It is troubling that several of the budget proposals floating around the State Capitol call for the merger of the Office of Early Childhood into the State Department of Education. It was just three years ago that we finally brought together services touching families with young children from five different agencies into one stand-alone Office of Early Childhood, under the direction of a commissioner.

Childcare licensing and newborn home-visiting came from the Department of Public Health.  State-funded child development centers and the Care4Kids child-care subsidy program came from the Department of Social Services.  The Birth-to-Three program that provides services to children with developmental delays came from Department of Developmental Services. The School Readiness program and Head Start came from the State Department of Education and CT Charts-A-Course staff (the state’s early childhood workforce registry) came from the Board of Regents of Higher Ed.

Bringing all of these disparate programs into one agency with one person in charge was important for two reasons.

First, early childhood is defined as its own category in brain development because of how very different the brain functions and grows in these early years. During the first three years of life, children’s brains grow faster than at any other time, and the basic neural circuitry is built.  Adverse experiences in early childhood have lasting impacts.  The programs that serve our very youngest children are focused on healthy development, nurturing and play-based learning.  Our youngest children are not just small adults; they have different needs and as such, require a different approach than older children.  Delivering services in this context is what the Office of Early Childhood is doing.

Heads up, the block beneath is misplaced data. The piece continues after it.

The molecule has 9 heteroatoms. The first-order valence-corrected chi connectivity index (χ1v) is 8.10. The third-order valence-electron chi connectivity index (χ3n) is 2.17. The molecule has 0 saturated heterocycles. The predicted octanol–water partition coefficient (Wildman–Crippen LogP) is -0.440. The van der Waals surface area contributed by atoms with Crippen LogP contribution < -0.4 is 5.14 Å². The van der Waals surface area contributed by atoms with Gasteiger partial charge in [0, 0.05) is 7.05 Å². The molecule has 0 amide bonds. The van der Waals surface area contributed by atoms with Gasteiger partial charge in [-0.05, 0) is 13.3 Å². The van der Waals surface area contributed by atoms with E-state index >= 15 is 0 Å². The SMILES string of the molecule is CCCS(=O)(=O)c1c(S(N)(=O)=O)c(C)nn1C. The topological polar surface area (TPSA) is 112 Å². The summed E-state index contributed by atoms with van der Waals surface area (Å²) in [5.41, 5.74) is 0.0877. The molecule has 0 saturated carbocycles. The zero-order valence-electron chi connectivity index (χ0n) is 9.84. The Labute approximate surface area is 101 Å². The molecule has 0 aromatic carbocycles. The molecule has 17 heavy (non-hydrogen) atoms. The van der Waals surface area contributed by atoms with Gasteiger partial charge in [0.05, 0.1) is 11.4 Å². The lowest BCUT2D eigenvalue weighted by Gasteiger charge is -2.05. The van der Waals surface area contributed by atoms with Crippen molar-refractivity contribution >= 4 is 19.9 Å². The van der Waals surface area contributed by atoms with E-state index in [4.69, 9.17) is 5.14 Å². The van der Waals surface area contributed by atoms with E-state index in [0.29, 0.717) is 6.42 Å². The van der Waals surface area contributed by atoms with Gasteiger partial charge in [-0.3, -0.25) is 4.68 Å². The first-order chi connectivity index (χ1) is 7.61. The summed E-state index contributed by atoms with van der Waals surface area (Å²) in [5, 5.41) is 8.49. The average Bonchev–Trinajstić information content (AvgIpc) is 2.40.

Secondly, by bringing all the early childhood services in Connecticut to one agency, Connecticut can coordinate outreach and programming for young children in one place.  We can focus on improving the quality of all of these services and make sure that they work together.  Quality improvement has been slowed down by the current state budget crisis, but that isn’t a reason to give up on the importance of better coordination.

The projected savings of dismantling the Office of Early Childhood is two staff positions.  The projected loss is immeasurable.  The population served by the Office of Early Childhood – children ages birth to 5 – is one of the most vulnerable in the state.  Nearly 45 percent of children under the age of three live below 200 percent of the federal poverty level.

Moving the Office of Early Childhood under the State Department of Education will diminish the importance of early childhood after years of work to get it recognized for the critical period in child development that it is.  It is a bad idea that should be rejected.

Merrill Gay is the Executive Director of the CT Early Childhood Alliance.

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